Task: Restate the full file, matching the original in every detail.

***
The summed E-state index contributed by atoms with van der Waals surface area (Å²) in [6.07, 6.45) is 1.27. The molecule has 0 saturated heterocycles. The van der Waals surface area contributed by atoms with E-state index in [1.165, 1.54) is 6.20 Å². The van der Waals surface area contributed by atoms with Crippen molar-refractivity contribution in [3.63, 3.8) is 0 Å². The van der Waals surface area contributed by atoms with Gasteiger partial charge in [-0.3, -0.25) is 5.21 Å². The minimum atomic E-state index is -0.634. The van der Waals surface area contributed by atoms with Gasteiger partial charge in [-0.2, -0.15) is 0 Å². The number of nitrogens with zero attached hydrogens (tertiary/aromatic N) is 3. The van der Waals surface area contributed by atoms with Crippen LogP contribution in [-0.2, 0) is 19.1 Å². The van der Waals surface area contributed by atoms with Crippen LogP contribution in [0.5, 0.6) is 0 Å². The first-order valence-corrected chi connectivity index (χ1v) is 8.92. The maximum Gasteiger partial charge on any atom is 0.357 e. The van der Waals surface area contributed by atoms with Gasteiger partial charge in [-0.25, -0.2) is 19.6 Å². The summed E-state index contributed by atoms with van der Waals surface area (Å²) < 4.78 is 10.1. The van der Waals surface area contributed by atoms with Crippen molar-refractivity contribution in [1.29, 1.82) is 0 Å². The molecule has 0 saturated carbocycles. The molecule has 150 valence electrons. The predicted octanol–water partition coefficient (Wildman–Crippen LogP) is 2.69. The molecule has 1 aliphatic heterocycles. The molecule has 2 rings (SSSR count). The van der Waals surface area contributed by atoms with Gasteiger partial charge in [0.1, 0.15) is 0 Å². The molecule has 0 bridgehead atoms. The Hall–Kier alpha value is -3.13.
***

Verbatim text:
The summed E-state index contributed by atoms with van der Waals surface area (Å²) in [6.07, 6.45) is 1.27. The molecule has 0 saturated heterocycles. The van der Waals surface area contributed by atoms with E-state index in [1.165, 1.54) is 6.20 Å². The van der Waals surface area contributed by atoms with Crippen molar-refractivity contribution in [3.63, 3.8) is 0 Å². The van der Waals surface area contributed by atoms with Gasteiger partial charge in [-0.3, -0.25) is 5.21 Å². The minimum atomic E-state index is -0.634. The van der Waals surface area contributed by atoms with Gasteiger partial charge in [-0.2, -0.15) is 0 Å². The number of nitrogens with zero attached hydrogens (tertiary/aromatic N) is 3. The van der Waals surface area contributed by atoms with Crippen LogP contribution in [-0.2, 0) is 19.1 Å². The van der Waals surface area contributed by atoms with Crippen LogP contribution in [0.5, 0.6) is 0 Å². The first-order valence-corrected chi connectivity index (χ1v) is 8.92. The maximum Gasteiger partial charge on any atom is 0.357 e. The van der Waals surface area contributed by atoms with Gasteiger partial charge in [-0.25, -0.2) is 19.6 Å². The summed E-state index contributed by atoms with van der Waals surface area (Å²) < 4.78 is 10.1. The van der Waals surface area contributed by atoms with Crippen molar-refractivity contribution in [1.29, 1.82) is 0 Å². The molecule has 0 saturated carbocycles. The molecule has 150 valence electrons. The predicted octanol–water partition coefficient (Wildman–Crippen LogP) is 2.69. The molecule has 1 aliphatic heterocycles. The molecule has 2 rings (SSSR count). The van der Waals surface area contributed by atoms with Gasteiger partial charge in [0.1, 0.15) is 0 Å². The molecule has 0 bridgehead atoms. The Hall–Kier alpha value is -3.13.